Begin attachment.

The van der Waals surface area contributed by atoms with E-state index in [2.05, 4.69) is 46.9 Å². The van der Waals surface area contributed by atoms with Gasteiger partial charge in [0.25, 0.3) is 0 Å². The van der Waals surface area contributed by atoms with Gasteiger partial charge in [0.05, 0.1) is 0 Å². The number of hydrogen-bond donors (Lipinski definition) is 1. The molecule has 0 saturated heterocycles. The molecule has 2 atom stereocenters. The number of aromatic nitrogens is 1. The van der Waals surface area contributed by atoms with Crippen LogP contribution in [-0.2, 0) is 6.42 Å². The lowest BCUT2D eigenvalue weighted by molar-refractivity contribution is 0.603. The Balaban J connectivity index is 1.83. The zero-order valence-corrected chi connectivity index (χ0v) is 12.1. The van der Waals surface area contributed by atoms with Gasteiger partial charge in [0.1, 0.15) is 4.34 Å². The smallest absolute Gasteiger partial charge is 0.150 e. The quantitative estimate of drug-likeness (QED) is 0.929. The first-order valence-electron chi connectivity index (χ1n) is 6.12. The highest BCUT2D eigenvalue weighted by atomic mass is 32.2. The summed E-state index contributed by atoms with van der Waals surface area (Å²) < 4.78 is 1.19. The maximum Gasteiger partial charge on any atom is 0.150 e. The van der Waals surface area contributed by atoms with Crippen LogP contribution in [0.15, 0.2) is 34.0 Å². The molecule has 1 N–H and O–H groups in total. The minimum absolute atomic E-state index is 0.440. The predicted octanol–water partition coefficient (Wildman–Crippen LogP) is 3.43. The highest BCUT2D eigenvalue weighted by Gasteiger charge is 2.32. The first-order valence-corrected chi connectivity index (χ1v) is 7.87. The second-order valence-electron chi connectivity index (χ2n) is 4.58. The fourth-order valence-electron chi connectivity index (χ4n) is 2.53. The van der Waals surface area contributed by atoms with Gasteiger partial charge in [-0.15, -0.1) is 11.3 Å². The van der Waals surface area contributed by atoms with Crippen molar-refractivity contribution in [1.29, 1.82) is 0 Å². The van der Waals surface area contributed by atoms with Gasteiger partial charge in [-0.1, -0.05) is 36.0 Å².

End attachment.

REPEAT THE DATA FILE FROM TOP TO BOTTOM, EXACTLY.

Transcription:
The van der Waals surface area contributed by atoms with E-state index in [2.05, 4.69) is 46.9 Å². The van der Waals surface area contributed by atoms with Gasteiger partial charge in [0.25, 0.3) is 0 Å². The van der Waals surface area contributed by atoms with Gasteiger partial charge in [0.05, 0.1) is 0 Å². The number of hydrogen-bond donors (Lipinski definition) is 1. The molecule has 0 saturated heterocycles. The molecule has 2 atom stereocenters. The number of aromatic nitrogens is 1. The van der Waals surface area contributed by atoms with Crippen LogP contribution in [-0.2, 0) is 6.42 Å². The lowest BCUT2D eigenvalue weighted by molar-refractivity contribution is 0.603. The Balaban J connectivity index is 1.83. The zero-order valence-corrected chi connectivity index (χ0v) is 12.1. The van der Waals surface area contributed by atoms with Gasteiger partial charge in [0.1, 0.15) is 4.34 Å². The smallest absolute Gasteiger partial charge is 0.150 e. The quantitative estimate of drug-likeness (QED) is 0.929. The first-order valence-electron chi connectivity index (χ1n) is 6.12. The highest BCUT2D eigenvalue weighted by atomic mass is 32.2. The summed E-state index contributed by atoms with van der Waals surface area (Å²) < 4.78 is 1.19. The maximum Gasteiger partial charge on any atom is 0.150 e. The van der Waals surface area contributed by atoms with Crippen LogP contribution in [0.15, 0.2) is 34.0 Å². The molecule has 1 N–H and O–H groups in total. The minimum absolute atomic E-state index is 0.440. The predicted octanol–water partition coefficient (Wildman–Crippen LogP) is 3.43. The highest BCUT2D eigenvalue weighted by Gasteiger charge is 2.32. The first-order valence-corrected chi connectivity index (χ1v) is 7.87. The second-order valence-electron chi connectivity index (χ2n) is 4.58. The fourth-order valence-electron chi connectivity index (χ4n) is 2.53. The van der Waals surface area contributed by atoms with Gasteiger partial charge in [-0.15, -0.1) is 11.3 Å². The van der Waals surface area contributed by atoms with Crippen molar-refractivity contribution in [1.29, 1.82) is 0 Å². The van der Waals surface area contributed by atoms with Gasteiger partial charge in [-0.1, -0.05) is 36.0 Å².